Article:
Wes Winham: No, I wouldn't do anything differently because I like where I am. But I think getting earlier standardization around how you're going to use no-code and where you're going to use it and where you're not and what's the point where you promote something to production. I think we could've spent a half day workshop aligning on our rules of engagement for when we're going to do this and not that would have saved a lot of painful discussions about like, "Ah, is this the time?" It feels like it should be. And then also for Zaps, for instance. We learned that Zaps by default fail silently. And that sucks whenever your product just fail silently and your customer is like, "Hey, where's that thing that I've been waiting on that is very important to my business." And you're like, "I don't know, it failed silently four days ago and we didn't know about it." There's just like this kind of hygiene around your no-code tools. I think there might be this perception that like, "I'll just use no-code and everything will work." I think we could have applied an engineering mindset earlier and built less brittle no-code systems. We've since evolved some of those practices. We always add logging for Zapier alerts and failure to Slack and some things like that that we just didn't have earlier. I think that would have smoothed out some of the rough points.
Zac Darnell: That's a good point. I would imagine that no matter what tool set, I don't know if that's a good way to describe that, some of those lessons you would learn along the way, I feel like that's a not terribly uncommon story. Just before we actually started recording, we talked about your opinion or journey through building this company and the non-standard way or building against the "standard model." I'd love to dive into that. I think it's maybe a good time to ask this question. What do you view the standard model to be and why do you think you deviated from that or how did you deviate from that?
Wes Winham: The standard model as I would describe it for a venture-backed company that has a crazy dream, wants to change the world is you go work at Stripe, some great engineering organization that has a big name and a good reputation, then you take a couple of your friends from that company, you find a problem that you encountered... This is like a SaaS story. That's the world I know best, software as a service. And then you go spend a year building something. There's a lot of talk about lean startup. I don't see a lot of it. I still see so many startups. It's like, "We're launching at 18 months." That's still the norm. They go build and then they sign up 10 of their friends that work at other big name companies so they can put those logos on your deck. They don't charge them anything. All they really need is a logo. And then they go pitch a bunch of seed investors and they say, "Look at these three names from Stripe." I'm not picking on Stripe, actually. I love Stripe. "Look at these logos on these pilots we have. Do you want in because the next guy is going to write us a check if you don't?" That's the standard model and it works clearly. I think it works for getting investment. The challenge is, is so easy to build the wrong thing for a year. If we would have followed their model, we absolutely would have built the wrong thing. Maybe we could raise enough money to pivot, maybe we could've gotten through that hard time. But instead, we went out. I had 30 customer discovery conversations. I recorded them. I use those to convince my co-founder that I was not crazy that, "Hey, this is a real thing." Went out and pre-sold a deal with a contract. I said, "If I build this, will you buy it? Please sign here," I emailed a friend.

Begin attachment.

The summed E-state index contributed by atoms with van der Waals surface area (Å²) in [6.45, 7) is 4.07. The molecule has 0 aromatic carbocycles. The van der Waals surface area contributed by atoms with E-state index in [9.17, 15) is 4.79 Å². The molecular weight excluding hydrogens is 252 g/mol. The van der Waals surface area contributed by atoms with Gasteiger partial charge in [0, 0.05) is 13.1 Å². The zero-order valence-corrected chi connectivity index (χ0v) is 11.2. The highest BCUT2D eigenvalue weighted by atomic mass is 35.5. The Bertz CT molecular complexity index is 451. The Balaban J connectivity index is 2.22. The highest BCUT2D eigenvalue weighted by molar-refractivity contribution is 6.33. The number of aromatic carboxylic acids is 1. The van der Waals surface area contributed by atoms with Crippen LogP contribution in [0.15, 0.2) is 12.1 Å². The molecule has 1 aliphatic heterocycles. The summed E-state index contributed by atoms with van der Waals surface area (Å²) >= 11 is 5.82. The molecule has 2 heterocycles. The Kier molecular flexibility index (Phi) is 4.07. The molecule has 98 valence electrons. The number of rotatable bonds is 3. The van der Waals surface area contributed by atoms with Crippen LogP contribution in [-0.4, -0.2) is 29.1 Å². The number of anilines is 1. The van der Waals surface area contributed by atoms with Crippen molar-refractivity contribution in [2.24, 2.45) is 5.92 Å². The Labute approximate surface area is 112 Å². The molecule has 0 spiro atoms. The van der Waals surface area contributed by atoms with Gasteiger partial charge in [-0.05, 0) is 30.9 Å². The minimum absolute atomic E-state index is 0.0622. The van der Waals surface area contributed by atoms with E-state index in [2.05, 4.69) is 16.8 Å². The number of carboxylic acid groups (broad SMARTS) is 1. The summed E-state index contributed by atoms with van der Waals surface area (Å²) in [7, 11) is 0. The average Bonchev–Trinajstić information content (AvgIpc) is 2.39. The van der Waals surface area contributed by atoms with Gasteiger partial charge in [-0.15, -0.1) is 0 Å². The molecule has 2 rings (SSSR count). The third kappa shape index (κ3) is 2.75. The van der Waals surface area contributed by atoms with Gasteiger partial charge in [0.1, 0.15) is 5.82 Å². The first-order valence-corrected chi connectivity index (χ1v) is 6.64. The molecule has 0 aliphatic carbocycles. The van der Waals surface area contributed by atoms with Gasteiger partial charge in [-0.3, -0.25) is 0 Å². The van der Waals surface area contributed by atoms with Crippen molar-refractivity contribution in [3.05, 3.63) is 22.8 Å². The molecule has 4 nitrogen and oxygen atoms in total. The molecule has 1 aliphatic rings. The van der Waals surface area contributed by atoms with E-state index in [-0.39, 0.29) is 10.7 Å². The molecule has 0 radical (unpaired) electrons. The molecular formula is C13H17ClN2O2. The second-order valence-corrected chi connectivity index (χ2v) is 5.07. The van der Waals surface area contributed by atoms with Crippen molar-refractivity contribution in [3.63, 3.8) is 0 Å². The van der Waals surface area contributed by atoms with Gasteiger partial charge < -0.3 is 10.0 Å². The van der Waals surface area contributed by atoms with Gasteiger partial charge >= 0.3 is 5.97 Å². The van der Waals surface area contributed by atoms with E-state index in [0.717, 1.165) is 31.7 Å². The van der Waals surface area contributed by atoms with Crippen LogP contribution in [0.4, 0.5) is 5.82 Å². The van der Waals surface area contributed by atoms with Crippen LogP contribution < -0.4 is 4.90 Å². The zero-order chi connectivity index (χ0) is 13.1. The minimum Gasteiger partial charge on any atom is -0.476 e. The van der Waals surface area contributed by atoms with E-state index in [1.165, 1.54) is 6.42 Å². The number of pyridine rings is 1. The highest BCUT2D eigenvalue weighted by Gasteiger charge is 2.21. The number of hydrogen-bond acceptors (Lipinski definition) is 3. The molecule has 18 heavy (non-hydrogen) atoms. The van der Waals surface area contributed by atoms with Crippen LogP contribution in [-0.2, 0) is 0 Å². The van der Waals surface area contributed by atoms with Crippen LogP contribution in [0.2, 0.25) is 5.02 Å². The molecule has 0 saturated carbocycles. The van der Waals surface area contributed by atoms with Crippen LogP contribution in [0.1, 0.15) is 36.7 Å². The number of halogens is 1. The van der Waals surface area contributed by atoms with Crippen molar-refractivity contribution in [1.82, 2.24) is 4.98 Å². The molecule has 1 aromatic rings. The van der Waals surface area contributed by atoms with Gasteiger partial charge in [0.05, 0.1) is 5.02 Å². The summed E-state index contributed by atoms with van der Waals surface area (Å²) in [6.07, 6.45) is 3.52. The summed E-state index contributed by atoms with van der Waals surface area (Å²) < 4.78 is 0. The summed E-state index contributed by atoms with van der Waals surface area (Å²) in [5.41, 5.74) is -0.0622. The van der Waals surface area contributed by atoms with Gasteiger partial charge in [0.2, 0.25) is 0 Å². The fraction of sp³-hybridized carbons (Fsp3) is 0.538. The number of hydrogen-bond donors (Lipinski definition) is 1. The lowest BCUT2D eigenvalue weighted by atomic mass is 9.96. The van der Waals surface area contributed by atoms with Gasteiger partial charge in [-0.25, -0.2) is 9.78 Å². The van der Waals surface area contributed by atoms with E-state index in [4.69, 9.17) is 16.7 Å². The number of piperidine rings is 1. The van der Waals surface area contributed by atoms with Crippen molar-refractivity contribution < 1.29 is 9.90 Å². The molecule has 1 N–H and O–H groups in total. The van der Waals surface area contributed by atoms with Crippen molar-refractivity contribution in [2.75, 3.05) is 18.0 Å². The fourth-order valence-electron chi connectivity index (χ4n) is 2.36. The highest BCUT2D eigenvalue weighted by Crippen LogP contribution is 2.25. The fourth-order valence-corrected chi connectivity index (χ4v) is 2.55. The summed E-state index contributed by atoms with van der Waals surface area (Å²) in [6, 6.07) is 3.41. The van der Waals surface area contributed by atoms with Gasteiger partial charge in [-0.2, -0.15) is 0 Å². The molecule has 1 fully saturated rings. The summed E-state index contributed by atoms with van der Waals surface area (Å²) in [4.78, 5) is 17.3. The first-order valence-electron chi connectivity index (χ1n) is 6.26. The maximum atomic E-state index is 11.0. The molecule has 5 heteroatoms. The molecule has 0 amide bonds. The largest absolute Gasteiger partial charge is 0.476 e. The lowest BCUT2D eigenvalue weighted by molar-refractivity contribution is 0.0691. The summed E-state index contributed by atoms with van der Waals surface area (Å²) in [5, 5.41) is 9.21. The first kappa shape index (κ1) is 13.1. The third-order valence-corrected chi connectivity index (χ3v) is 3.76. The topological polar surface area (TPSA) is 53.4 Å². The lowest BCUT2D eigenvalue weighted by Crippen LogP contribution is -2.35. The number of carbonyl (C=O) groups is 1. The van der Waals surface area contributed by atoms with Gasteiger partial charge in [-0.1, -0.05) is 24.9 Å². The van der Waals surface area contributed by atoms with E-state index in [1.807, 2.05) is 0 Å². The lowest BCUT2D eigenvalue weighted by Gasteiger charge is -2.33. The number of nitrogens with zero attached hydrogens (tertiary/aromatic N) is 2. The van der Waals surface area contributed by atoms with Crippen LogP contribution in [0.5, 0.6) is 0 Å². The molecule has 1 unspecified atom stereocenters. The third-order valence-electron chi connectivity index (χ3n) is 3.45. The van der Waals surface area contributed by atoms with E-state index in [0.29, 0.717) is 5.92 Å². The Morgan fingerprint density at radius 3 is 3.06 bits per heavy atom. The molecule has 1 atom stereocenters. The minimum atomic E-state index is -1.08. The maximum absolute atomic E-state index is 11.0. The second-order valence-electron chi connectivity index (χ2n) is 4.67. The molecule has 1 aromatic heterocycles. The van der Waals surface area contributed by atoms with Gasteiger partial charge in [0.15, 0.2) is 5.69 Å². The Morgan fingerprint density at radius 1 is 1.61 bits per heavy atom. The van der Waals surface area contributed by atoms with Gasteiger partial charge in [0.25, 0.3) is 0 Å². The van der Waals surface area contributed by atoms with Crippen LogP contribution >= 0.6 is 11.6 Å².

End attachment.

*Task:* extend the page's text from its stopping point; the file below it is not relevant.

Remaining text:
Zac Darnell: Letter of intent, basically?
Wes Winham: It was actually a contract. It was a real contract.
Zac Darnell: Oh, wow. Awesome.
Wes Winham: I just emailed someone, was like, "Hey, do you have a contract that I could use from another CEO?" And he's like, "Yeah, try this one." I was like, "Oh, find and replace. That is good enough." And use that to say, "Hey, this is real. We're going to raise money right now. It's like we're going to go spend the year together figuring this out and then we're going to go out and raise money." We charged from day one. I remember the first time I asked for money, it was someone I had met at a meetup that was hiring their first engineer and I asked for $3,500. I was just terrified. That felt like so much money. And he was like, "Oh, wow, that's okay. Cool. Yeah, absolutely." And I'm like, "Oh, oh, okay. I guess." Now, we charge 10 times that and people don't bat an eye. But we charged from the beginning because I needed that. I needed to know that what we're doing is valuable. I needed to justify to myself it was worth it. Pushed us to do more in the product. We were signing annual contracts from the beginning, which learning how to do sales from the beginning, iterating with real customers who were paying us from the beginning, and trying to drive revenue up so that we knew we had a real business, not just a bunch of logos for people who are willing to entertain us, although there's definitely a lot of that, folks like Raman that were willing to take a chance on us. We didn't know what were doing clearly, but we were very excited about it and we're going to work hard. I think willingness for folks like that to take a chance on us is the only way that works. But we actually charged and gained revenue and built the business that way.